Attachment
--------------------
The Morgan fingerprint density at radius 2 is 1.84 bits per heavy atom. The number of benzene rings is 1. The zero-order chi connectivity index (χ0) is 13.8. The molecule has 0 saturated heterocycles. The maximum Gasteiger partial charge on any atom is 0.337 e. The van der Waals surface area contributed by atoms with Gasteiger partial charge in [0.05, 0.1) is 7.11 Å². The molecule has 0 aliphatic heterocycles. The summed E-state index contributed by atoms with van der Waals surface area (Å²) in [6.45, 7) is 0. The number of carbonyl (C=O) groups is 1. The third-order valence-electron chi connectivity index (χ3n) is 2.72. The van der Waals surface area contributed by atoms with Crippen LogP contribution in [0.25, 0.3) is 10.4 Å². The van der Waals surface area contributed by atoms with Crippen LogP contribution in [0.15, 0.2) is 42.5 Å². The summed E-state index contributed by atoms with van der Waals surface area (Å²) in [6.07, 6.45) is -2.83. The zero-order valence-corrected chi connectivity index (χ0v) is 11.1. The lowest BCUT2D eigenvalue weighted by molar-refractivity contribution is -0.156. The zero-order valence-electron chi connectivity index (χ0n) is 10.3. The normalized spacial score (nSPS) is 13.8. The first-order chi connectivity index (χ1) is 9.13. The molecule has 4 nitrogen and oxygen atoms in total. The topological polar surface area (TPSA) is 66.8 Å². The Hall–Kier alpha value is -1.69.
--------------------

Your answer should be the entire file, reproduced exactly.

The Morgan fingerprint density at radius 2 is 1.84 bits per heavy atom. The number of benzene rings is 1. The zero-order chi connectivity index (χ0) is 13.8. The molecule has 0 saturated heterocycles. The maximum Gasteiger partial charge on any atom is 0.337 e. The van der Waals surface area contributed by atoms with Gasteiger partial charge in [0.05, 0.1) is 7.11 Å². The molecule has 0 aliphatic heterocycles. The summed E-state index contributed by atoms with van der Waals surface area (Å²) in [6.45, 7) is 0. The number of carbonyl (C=O) groups is 1. The third-order valence-electron chi connectivity index (χ3n) is 2.72. The van der Waals surface area contributed by atoms with Crippen LogP contribution in [0.25, 0.3) is 10.4 Å². The van der Waals surface area contributed by atoms with Crippen LogP contribution in [0.15, 0.2) is 42.5 Å². The summed E-state index contributed by atoms with van der Waals surface area (Å²) in [6.07, 6.45) is -2.83. The zero-order valence-corrected chi connectivity index (χ0v) is 11.1. The lowest BCUT2D eigenvalue weighted by molar-refractivity contribution is -0.156. The zero-order valence-electron chi connectivity index (χ0n) is 10.3. The normalized spacial score (nSPS) is 13.8. The first-order chi connectivity index (χ1) is 9.13. The molecule has 4 nitrogen and oxygen atoms in total. The topological polar surface area (TPSA) is 66.8 Å². The Hall–Kier alpha value is -1.69.